The winter onions looked pretty good and a small patch on the end of the row still has plants doing very well. However, they may be infected and the rest of the crop has been dug up and put in the black bin at home. My spring-sown sets are not affected and appear to be growing well, although again, they may be affected just not shown any symptoms yet.
Onions were one of my main crops, so this is a blow. There's no chemical cure, so all I can do is transfer onions to the other side of the allotment, fence off the part I know is infected and hope I can contain the fungus. Of course, not realising there was any problem, I have happily walked across the infected land and onto other parts of the allotment. White rot sets tiny spores, about the size of a poppy seed, so they would easily be carried on muddy boots, garden tools or dog paws.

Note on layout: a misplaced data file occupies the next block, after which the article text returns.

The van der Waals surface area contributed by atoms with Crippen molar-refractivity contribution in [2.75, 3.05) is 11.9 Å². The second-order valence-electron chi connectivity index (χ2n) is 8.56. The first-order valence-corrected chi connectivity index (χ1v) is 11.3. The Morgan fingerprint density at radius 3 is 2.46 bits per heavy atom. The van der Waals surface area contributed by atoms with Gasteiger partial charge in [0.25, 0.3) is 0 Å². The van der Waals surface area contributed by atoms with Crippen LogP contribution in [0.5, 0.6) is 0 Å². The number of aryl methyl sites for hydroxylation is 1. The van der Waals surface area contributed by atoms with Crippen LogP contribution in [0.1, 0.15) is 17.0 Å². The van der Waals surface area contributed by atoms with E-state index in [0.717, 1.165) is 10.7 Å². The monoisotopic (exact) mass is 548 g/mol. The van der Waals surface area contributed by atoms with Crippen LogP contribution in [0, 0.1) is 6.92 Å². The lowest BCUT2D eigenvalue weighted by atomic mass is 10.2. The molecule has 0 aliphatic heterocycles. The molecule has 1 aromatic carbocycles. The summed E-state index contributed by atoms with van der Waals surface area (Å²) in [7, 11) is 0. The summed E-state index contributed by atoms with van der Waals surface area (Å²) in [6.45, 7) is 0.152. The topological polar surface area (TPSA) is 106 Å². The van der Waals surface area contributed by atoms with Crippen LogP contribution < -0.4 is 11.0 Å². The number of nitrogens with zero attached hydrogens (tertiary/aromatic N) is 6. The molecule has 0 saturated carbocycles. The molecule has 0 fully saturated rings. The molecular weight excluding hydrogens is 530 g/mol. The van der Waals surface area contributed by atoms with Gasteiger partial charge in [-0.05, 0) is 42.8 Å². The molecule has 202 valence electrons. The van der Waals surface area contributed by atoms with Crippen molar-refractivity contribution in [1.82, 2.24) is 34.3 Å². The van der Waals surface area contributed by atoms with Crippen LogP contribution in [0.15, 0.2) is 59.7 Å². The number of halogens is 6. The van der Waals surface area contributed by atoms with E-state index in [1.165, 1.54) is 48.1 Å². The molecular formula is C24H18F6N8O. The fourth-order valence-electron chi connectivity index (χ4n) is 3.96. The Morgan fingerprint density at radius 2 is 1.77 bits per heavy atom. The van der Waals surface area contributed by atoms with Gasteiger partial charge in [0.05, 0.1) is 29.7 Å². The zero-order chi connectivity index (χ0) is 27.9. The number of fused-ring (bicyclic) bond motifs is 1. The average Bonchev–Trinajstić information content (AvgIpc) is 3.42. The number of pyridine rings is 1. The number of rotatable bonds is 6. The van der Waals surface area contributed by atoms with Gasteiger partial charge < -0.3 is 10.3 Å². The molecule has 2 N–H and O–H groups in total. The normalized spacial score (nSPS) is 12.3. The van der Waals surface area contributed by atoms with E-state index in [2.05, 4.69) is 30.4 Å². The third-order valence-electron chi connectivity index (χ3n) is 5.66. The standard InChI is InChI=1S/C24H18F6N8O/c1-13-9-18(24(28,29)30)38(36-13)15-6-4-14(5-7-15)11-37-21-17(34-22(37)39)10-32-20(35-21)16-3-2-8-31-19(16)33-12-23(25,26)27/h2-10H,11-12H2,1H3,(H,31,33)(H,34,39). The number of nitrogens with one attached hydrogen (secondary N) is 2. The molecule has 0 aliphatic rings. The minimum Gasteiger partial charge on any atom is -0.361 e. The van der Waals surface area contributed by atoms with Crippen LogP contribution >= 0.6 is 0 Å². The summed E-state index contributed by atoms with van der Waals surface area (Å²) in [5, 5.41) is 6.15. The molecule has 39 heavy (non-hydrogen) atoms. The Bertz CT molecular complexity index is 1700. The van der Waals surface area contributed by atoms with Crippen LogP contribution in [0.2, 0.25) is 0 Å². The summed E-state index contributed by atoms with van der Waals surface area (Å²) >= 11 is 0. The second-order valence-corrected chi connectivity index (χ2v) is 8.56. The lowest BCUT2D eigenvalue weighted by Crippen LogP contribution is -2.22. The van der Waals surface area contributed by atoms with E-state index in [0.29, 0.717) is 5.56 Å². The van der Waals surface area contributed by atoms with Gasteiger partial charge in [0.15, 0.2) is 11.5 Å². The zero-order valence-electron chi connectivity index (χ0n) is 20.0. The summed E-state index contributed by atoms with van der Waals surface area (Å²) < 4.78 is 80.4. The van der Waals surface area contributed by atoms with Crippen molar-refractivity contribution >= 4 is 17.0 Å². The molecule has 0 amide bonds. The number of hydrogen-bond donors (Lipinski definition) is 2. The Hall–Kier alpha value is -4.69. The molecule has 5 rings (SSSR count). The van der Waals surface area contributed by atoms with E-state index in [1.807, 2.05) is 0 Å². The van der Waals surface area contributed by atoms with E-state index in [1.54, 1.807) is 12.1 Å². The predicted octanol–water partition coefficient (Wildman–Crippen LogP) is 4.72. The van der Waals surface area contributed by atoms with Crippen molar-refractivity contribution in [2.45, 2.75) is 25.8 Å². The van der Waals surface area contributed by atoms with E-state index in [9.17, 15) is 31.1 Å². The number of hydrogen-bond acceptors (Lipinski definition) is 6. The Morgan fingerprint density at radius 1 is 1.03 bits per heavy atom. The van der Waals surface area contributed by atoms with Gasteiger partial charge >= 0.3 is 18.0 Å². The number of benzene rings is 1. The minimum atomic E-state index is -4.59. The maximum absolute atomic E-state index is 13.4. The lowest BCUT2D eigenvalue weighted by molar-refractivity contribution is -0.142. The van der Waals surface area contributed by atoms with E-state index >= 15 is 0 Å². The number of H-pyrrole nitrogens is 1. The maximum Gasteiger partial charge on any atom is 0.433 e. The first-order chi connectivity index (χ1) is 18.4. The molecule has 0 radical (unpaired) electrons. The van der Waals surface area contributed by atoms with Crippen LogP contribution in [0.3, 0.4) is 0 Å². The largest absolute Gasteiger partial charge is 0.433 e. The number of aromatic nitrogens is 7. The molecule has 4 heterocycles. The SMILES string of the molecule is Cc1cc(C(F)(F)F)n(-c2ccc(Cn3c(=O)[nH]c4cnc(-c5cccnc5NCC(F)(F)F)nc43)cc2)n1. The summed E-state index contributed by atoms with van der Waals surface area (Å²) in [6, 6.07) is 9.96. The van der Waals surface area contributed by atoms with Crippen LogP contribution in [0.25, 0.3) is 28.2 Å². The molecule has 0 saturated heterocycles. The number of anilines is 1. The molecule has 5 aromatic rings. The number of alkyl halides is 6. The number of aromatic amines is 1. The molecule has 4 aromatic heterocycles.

I have some rust on my garlic leaves and a few blackfly on my broad beans, but I pinched out the tops of those this week so, hopefully, that won't become too serious a problem.
The is where we are with other parts of the allotment:
  • My saffron crocus patch has been converted to salad veg (radish, lettuce and spring onion) and is rabbit fenced and pigeon netted. Radish were our first crop of the year and lettuce also doing well.
  • The asparagus bed was not cropped this year. There were just a few spears from the three crowns and so I've left them to build up for 2016.
  • Shallots look healthy; they overwintered well and the bulbs should begin to develop and swell in the next few weeks provided the white rot hasn't got across to them.
  • Garlic was looking OK, but the leaves are now streaked with rust. I don't know how this will affect the growth of the bulbs, the plants are quite large. I might grow these in pots next year, so I can keep them in the greenhouse over the harsher winter months.